By Jonathan Nicholson
With President-elect Joe Biden’s inauguration expected next week, Democrats on Capitol Hill are eyeing votes to roll back some of the Trump administration’s recently issued regulations, but the drawn-out post-election lame duck session means some of their targets will be unscathed.
House Majority Leader Steny Hoyer said Democrats plan to use the Congressional Review Act, a 1996 law that allows a new Congress to roll back rules and regulations put in place late in the previous congressional session, but he gave no timeline or what the the party’s top repeal priorities will be.
Earlier on a weekly conference call on Jan. 6, Hoyer told reporters that “I think that the President-elect is certainly looking at that. He’ll make some recommendations. Our committees are looking at that as well,”
“They will make recommendations. I don’t want to speak to that at this point in time, but certainly I think there is no doubt that we’re looking at what the President has done – and when I say “the President,” I mean what Trump has done and what actions, if any, are warranted.”
The CRA is distinctive in federal law in that includes what is called a “lookback period,” allowing a newly seated Congress to repeal rules put in place by federal agencies late in the prior Congress on a fast-track basis, including with only 51 votes in the Senate. Votes to repeal rules, though, are limited to early in each Congress, making them competitors for other legislative priorities.
The length of the lookback period extends through the last 60 days when either of the chambers meet prior to final adjournment of a Congress. When the previous 116th Congress recessed in March after passing the $1.7 trillion CARES Act, many federal regulation watchers thought the lookback could extend further back in to 2020 than usual , maybe to April or May.
But Congress stayed in session until almost Christmas to pass an economic stimulus deal to combat the coronavirus pandemic and even came back in the week between Christmas and New Year’s to override a presidential veto.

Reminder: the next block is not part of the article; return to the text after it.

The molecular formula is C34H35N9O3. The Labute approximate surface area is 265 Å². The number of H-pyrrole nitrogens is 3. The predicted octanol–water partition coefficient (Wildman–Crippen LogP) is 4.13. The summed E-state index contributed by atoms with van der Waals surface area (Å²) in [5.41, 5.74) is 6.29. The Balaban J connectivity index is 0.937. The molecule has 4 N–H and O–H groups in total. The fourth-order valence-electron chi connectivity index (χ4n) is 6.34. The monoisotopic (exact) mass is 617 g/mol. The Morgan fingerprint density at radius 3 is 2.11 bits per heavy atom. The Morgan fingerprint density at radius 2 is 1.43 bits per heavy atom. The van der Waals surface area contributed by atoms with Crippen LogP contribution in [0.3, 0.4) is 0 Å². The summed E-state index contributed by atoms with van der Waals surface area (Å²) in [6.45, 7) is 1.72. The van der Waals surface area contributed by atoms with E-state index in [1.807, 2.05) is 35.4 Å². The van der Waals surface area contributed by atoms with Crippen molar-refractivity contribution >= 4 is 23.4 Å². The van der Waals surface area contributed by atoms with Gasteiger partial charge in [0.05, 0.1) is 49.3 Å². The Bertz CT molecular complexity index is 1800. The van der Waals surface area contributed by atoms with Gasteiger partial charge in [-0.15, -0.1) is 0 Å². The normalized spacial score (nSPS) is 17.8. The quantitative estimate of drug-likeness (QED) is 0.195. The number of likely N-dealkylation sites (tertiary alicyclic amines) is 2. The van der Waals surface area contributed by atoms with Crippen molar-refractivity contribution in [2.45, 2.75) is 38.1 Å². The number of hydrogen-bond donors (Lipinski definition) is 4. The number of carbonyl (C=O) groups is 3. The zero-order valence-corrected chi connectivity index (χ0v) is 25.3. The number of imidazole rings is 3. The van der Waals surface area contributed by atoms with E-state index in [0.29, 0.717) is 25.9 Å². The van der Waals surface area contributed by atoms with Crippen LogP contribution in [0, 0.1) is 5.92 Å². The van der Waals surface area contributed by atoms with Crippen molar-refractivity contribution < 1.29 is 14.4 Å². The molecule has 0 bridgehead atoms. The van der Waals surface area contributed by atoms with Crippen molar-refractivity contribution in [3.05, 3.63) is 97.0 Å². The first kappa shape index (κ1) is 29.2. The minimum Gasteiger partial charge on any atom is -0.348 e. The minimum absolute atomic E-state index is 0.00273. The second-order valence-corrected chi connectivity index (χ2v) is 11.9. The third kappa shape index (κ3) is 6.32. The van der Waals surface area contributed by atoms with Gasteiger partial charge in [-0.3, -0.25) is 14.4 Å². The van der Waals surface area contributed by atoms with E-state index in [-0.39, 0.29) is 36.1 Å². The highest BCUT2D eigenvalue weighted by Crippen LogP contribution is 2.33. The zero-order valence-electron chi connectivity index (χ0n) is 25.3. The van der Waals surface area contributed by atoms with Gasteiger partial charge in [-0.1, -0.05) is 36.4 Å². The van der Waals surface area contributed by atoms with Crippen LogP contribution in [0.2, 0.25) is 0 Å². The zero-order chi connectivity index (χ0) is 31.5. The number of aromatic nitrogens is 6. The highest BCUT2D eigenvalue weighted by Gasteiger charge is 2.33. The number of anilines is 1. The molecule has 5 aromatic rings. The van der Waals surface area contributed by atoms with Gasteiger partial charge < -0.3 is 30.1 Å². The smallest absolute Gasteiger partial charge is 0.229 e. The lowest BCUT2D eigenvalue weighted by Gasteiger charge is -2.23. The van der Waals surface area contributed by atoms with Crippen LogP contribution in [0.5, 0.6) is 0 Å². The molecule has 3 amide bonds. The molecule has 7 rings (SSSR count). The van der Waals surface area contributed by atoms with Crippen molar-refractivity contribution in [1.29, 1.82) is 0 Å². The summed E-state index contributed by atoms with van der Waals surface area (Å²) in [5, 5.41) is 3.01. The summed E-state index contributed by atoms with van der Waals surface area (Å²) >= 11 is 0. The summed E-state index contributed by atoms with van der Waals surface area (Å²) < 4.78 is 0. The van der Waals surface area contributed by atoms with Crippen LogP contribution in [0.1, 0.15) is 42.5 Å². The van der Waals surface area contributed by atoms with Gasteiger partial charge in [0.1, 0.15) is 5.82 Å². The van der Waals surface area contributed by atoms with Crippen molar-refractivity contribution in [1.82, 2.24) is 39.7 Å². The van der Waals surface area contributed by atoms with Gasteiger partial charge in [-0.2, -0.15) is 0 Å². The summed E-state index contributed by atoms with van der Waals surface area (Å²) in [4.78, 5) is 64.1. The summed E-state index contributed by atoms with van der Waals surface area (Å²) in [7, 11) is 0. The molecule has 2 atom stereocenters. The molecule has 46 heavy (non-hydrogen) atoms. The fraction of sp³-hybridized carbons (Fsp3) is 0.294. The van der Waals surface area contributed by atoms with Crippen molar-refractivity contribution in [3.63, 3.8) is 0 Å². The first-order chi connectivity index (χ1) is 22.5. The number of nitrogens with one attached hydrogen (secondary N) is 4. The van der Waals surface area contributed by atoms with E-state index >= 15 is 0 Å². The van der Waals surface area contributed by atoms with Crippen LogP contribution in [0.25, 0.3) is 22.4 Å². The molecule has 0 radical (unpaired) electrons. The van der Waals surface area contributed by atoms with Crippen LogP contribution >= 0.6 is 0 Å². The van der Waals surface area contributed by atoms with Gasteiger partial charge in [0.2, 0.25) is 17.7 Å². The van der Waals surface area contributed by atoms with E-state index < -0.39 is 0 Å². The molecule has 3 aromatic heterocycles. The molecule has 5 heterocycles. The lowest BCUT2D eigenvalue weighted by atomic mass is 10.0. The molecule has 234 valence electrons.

Those extra days shrank the lookback period deadline to mid-August.
“I think the Trump administration got lucky Congress took so long deciding what to do on covid,” said Dan Bosch, director of regulatory policy with the conservative American Action Forum.
Bosch said three big potential targets for Democratic rollback attempts now appear safe from the Trump administrations viewpoint because they were put in place before the start of the lookback period.
A rule easing gas mileage requirements for new vehicles, the “Waters of the United States” rule restricting regulation of non-navigable bodies of water, and a recent Health and Human Services rule giving employers more leeway in what benefits they have to offer under the Affordable Care Act appear to be exempt from review, Bosch said.
Still, Bosch said there are a few rules that Democrats are likely to target, dealing with environmental and labor issues.
One EPA rule limits how regulators calculate the benefits of a proposal when they may only be tangentially related to the rule. Repealing the rule would likely strengthen the Clean Air Act and affect rules that govern emissions for power plants and manufacturers, Bosch said.
Another rule Democrats could target is a Department of Labor proposal to codify regulations on independent contractors, regulations previously scattered over years of administrative guidance and precedents.
Bosch said the contractor rule may be saved though, by a quirk in the CRA — once repealed, the law prohibits new regulations being put in place that are “substantially similar.”
It is legally unclear whether that means the entire area a repealed rule dealt with is off-limits or, more simply, new rules that would do the same thing the repealed rules did are forbidden. Challenging the contractor rule could throw that question into the courts, a potentially riskier course for the Biden administration than simply taking more time and withdrawing the Trump-era rule.
“We don’t know exactly what ‘substantially similar’ means,” he said. “We just don’t know for certain how broad that will be.”